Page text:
SOAS University of London

Department of Anthropology and Sociology

351 Migration, Borders and Space: Decolonial Approaches

Module Code:
FHEQ Level:
Year of study:
Year 2 or Year 3
Taught in:
Term 1

What is migration? Is this the “age of migration”? What is Diaspora and what challenges do diasporic communities bring to modern political constructions such as the nation-state, national “imagined” communities, citizenship and their associated metaphysics of sedentarism? This module explores these issues by critically engaging with the ways in which migration and diaspora have been understood historically and in modern and contemporary times. Different theories, approaches, and disciplinary angles will be introduced and discussed. We will also consider what de-colonising approaches to migration and diaspora might look like.

By drawing on established and less charted bodies of work on migration studies, diaspora and identity, postcolonial and de-colonial studies the course offers an interdisciplinary approach to the emergence of diasporas, the reformulation of 'home' and the simultaneous instability and reinforcement of nation-states. The second part of the course offers ethnographic explorations of borders and of the governmentalities of migration. We will examine how the bio-political control of migration is practiced at borders and on bodies, shaping migrant and refugee journeys and subjectivities. Ethnographies of migration and diaspora will offer a lens into wider lived and embodied experiences of time, space and identities in the contemporary times.


Guided option for students on:

  • BA Social Anthropology (Year 2 or Year 3)
  • BA Social Anthropology and... (Year 3)
  • BA Global Development (Year 2)

This module is also a School-wide Open Option (Year 2 or Year 3). No prerequisites.

Suggested reading

Representative  readings:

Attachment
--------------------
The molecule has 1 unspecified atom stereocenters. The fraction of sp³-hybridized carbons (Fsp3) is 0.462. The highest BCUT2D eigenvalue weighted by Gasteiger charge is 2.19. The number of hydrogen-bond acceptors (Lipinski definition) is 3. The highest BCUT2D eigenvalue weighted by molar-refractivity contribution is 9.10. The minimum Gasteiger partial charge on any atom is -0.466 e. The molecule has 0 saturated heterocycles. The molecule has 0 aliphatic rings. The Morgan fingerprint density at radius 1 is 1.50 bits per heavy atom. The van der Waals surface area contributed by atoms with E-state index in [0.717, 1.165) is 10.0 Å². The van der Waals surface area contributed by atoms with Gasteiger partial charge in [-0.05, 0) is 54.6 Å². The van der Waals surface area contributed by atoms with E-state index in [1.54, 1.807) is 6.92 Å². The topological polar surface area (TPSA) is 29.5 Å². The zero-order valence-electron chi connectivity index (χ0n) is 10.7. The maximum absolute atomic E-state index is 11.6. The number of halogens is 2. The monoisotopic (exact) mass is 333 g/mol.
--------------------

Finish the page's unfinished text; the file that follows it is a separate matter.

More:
• Anderson B. (2013) Us and Them? The Dangerous Politics of Immigration Control, Oxford: Oxford University Press. Introduction.
  • Appadurai, A. (2006) Fear of small numbers: An essay on the geography of anger. Durham, N.C.; London: Duke University Press.
  • Crawley, H., Skleparis, D. (2018) Refugees, Migrants, Neither, Both: Categorical Fetishism and the Politics of Bounding in Europe’s ‘Migration Crisis.’ Journal of Ethnic and Migration Studies 44, 48–64.
  • De Genova, N. and N. Peutz (2010) The Deportation Regime: sovereignty, space and the freedom of movement. Duke University Press. Introduction.
  • Fassin, D. (2011) “Policing Borders, Producing Boundaries. The Governmentality of Immigration in Dark Times”. Annual Review of Anthropology, 40, 213-226.
  • Ioanide, P. (2015) The emotional politics of racism: How feelings trump facts in an era of colorblindness. Stanford, California: Stanford University Press.
  • Iosif, K. and Robins, S. (2017) “Missing migrants: deaths at sea and unidentified bodies in Lesbos” in: Madeleine Hurd, Hastings Donnan and Carolin Leutloff-Grandits, eds., Migrating Borders and Moving Times: Temporality and the Crossing of Borders in Europe (pp. 157-175). Manchester: Manchester University Press.
  • Khosravi, S. (2010) “Illegal Traveller”: an auto-ethnography of borders. Palgrave Macmillan.
  • Navaro-Yashin, Y. (2008) “Life Is Dead Here”: Sensing the Political in “No Man’s Land”. In
  • Panourgiá N. & Marcus G. (Eds.), Ethnographica Moralia: Experiments in Interpretive Anthropology (pp. 168-187). New York: Fordham University.
  • Rosa, J. & Bonilla, Y. (2017) Deprovincializing Trump, decolonizing diversity, and unsettling anthropology. American Ethnologist, 44, 201–208.
  • Salih, R. (2017). 'Bodies that walk, bodies that talk, bodies that love. Palestinian women refugees, affectivity and the politics of the ordinary.' Antipode: A Radical Journal of Geography, 49 (3). pp. 742-760.


Important notice regarding changes to programmes and modules